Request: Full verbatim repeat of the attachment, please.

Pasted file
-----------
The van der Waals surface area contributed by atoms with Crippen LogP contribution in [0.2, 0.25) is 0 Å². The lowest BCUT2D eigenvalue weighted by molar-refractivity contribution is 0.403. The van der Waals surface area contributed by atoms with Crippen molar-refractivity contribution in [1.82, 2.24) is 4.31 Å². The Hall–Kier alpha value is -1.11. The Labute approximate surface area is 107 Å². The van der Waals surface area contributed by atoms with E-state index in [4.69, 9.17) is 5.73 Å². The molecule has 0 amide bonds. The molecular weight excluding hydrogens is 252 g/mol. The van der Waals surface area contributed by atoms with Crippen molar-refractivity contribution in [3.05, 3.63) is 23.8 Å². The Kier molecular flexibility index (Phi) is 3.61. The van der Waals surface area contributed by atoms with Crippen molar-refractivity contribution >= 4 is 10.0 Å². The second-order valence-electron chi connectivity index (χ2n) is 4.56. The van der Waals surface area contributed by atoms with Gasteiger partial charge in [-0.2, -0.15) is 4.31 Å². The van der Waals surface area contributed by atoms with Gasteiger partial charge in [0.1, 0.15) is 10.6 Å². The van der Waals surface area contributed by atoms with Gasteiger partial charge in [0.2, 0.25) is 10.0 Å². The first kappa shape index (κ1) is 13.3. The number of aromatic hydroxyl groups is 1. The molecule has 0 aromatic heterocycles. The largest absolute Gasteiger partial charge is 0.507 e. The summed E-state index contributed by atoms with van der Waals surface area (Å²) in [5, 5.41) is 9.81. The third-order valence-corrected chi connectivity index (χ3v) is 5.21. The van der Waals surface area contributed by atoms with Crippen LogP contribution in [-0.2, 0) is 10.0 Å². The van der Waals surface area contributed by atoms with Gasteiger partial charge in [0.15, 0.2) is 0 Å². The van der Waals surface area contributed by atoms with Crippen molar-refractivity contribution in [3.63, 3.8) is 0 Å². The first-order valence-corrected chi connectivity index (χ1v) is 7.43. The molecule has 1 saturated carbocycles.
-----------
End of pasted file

The van der Waals surface area contributed by atoms with Crippen LogP contribution in [0.2, 0.25) is 0 Å². The lowest BCUT2D eigenvalue weighted by molar-refractivity contribution is 0.403. The van der Waals surface area contributed by atoms with Crippen molar-refractivity contribution in [1.82, 2.24) is 4.31 Å². The Hall–Kier alpha value is -1.11. The Labute approximate surface area is 107 Å². The van der Waals surface area contributed by atoms with E-state index in [4.69, 9.17) is 5.73 Å². The molecule has 0 amide bonds. The molecular weight excluding hydrogens is 252 g/mol. The van der Waals surface area contributed by atoms with Crippen molar-refractivity contribution in [3.05, 3.63) is 23.8 Å². The Kier molecular flexibility index (Phi) is 3.61. The van der Waals surface area contributed by atoms with Crippen molar-refractivity contribution >= 4 is 10.0 Å². The second-order valence-electron chi connectivity index (χ2n) is 4.56. The van der Waals surface area contributed by atoms with Gasteiger partial charge in [-0.2, -0.15) is 4.31 Å². The van der Waals surface area contributed by atoms with Gasteiger partial charge in [0.1, 0.15) is 10.6 Å². The van der Waals surface area contributed by atoms with Gasteiger partial charge in [0.2, 0.25) is 10.0 Å². The first kappa shape index (κ1) is 13.3. The number of aromatic hydroxyl groups is 1. The molecule has 0 aromatic heterocycles. The largest absolute Gasteiger partial charge is 0.507 e. The summed E-state index contributed by atoms with van der Waals surface area (Å²) in [5, 5.41) is 9.81. The third-order valence-corrected chi connectivity index (χ3v) is 5.21. The van der Waals surface area contributed by atoms with Crippen LogP contribution in [-0.2, 0) is 10.0 Å². The van der Waals surface area contributed by atoms with Gasteiger partial charge in [0.15, 0.2) is 0 Å². The van der Waals surface area contributed by atoms with Crippen molar-refractivity contribution in [3.63, 3.8) is 0 Å². The first-order valence-corrected chi connectivity index (χ1v) is 7.43. The molecule has 1 saturated carbocycles.